Juristat presents data from many different surveys. Brief descriptions of these surveys are provided here. More detailed information about each survey is found in Definitions, data sources and methods.
Adult Correctional Services Survey (ACS)
The Adult Correctional Services (ACS) survey provides important indicators as to the nature and characteristics of correctional caseflow that are of use to agencies responsible for the delivery of these services, the media and the public. The survey collects annual data on the delivery of adult correctional services from both the provincial/territorial and federal correctional systems. Key themes include: new admissions (commencements) to correctional programs of sentenced custody, probation, conditional sentences and other community-based programs. The survey also captures information on conditional releases to the community including parole and statutory release. In addition, the survey collects aggregate information on the financial and human resources involved in the delivery of adult correctional services. The survey uses two collection instruments: aggregate data are entered into Excel spreadsheets; and automated extraction of microdata from local information systems. Units of count are tabulated from the microdata and included as part of the annual ACS survey process described above.
Adult Criminal Court Survey (ACCS)
The objective of the Adult Criminal Court Survey (ACCS) is to develop and maintain a national adult criminal court database of statistical information on appearances, charges, and cases in adult criminal courts. The survey is intended to be a census of federal statute charges heard in provincial and superior criminal courts in Canada. It includes information on the age and sex of the accused, case decision patterns, sentencing information regarding the length of prison and probation, and amount of fine, as well as case-processing data such as case elapsed time and number of appearances per charge.
General Social Survey on Victimization
In 2004, Statistics Canada conducted the fourth victimization cycle of the General Social Survey (GSS). The previous cycles had been conducted in 1988, 1993 and 1999. The survey is designed to produce estimates of the extent to which persons are the victims of eight types of offences (assault, sexual assault, robbery, theft of personal property, breaking and entering, motor vehicle theft, theft of household property and vandalism); to examine the risk factors associated with victimization; to examine the rates of reporting to the police; and to evaluate the fear of crime and public perceptions of crime and the criminal justice system.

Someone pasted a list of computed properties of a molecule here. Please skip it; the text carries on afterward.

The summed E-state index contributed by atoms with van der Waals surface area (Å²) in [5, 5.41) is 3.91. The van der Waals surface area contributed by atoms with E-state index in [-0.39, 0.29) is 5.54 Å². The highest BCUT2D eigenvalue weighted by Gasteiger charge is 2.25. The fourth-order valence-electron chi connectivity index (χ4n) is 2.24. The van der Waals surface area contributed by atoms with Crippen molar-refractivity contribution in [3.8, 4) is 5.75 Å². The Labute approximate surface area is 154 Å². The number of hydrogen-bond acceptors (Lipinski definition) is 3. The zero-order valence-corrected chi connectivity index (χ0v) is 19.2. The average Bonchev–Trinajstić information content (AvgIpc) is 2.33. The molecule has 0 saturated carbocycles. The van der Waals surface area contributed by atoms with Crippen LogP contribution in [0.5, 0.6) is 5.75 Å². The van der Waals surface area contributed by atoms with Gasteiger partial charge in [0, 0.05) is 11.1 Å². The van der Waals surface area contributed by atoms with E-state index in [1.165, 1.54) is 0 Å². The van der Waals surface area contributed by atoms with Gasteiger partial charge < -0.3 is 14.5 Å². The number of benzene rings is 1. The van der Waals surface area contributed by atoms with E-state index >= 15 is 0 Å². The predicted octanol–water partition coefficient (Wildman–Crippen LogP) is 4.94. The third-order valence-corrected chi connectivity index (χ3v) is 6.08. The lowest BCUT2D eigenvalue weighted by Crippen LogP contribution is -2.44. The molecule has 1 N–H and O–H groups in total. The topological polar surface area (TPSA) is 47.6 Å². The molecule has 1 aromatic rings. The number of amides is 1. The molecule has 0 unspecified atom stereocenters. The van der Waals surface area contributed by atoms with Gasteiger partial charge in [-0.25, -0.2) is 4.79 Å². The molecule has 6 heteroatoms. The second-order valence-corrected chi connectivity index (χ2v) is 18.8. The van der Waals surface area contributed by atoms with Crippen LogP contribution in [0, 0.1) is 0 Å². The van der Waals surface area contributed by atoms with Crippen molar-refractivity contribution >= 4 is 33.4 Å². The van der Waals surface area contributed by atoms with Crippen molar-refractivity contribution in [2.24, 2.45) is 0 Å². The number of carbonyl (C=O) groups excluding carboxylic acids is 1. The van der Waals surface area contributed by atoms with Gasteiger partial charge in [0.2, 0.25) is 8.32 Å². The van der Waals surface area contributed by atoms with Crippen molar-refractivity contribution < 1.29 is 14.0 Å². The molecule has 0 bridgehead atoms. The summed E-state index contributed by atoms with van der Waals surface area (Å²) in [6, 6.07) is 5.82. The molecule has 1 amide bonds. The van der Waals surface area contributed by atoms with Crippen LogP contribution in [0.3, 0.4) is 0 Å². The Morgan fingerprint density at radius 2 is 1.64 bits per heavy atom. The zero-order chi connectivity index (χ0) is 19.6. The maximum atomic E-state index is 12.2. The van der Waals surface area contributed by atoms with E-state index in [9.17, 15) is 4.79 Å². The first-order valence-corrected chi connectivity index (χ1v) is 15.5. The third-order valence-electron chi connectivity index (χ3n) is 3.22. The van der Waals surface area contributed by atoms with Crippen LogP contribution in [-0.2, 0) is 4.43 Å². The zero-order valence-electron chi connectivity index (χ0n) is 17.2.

The GSS target population includes all non-institutionalized persons aged 15 and older. In 2004, the GSS sample consisted of 24,000 households in the provinces. Households were selected using random digit dialling, which yielded a response rate of 75%. The use of telephones for sample selection and data collection means that the 2004 GSS sample in the provinces represents only the 96% of the population that has telephone service.
The Homicide Survey collects police-reported data on the characteristics of all homicide incidents, victims and accused persons in Canada. The Homicide Survey began collecting information on all murders in 1961 and added data collection on all manslaughters and infanticides in 1974. The survey remained virtually unchanged until 1991 when, in an effort to respond to changing information needs, it was revised and expanded. Additional changes were incorporated in 1997.
Integrated Correctional Services Survey (ICSS)
The ICCS is currently being implemented and is intended to eventually replace the Adult Correctional Services Survey (ACS). The ICCS collects person-level descriptive data and characteristics information on adult offenders. The jurisdictions not yet reporting to the ICCS continue to participate in the ACS.
Integrated Criminal Court Survey
In 2004/2005, the Integrated Criminal Court Survey (ICCS) was implemented. It integrates data collection and processing for both the Adult Criminal Court Survey and the Youth Court Survey, thus eliminating the need for two interfaces.
International Crime Vicitimization Survey
The International Crime Victimization Survey (ICVS) is co-ordinated by the United Nations Office on Drugs and Crime (UNODC). Survey companies in different countries are selected by UNODC to conduct the survey. Data collection in Canada was conducted by Leger Marketing, a survey company in Montreal and a member of the Gallup International Association.
A total of 2,000 persons aged 16 or older were selected at random from across Canada for interviewing. All interviews were conducted by telephone, using the Computer Assisted Telephone Interviewing (CATI) method. The language of the interview was either English or French. The survey response rate was 60 %.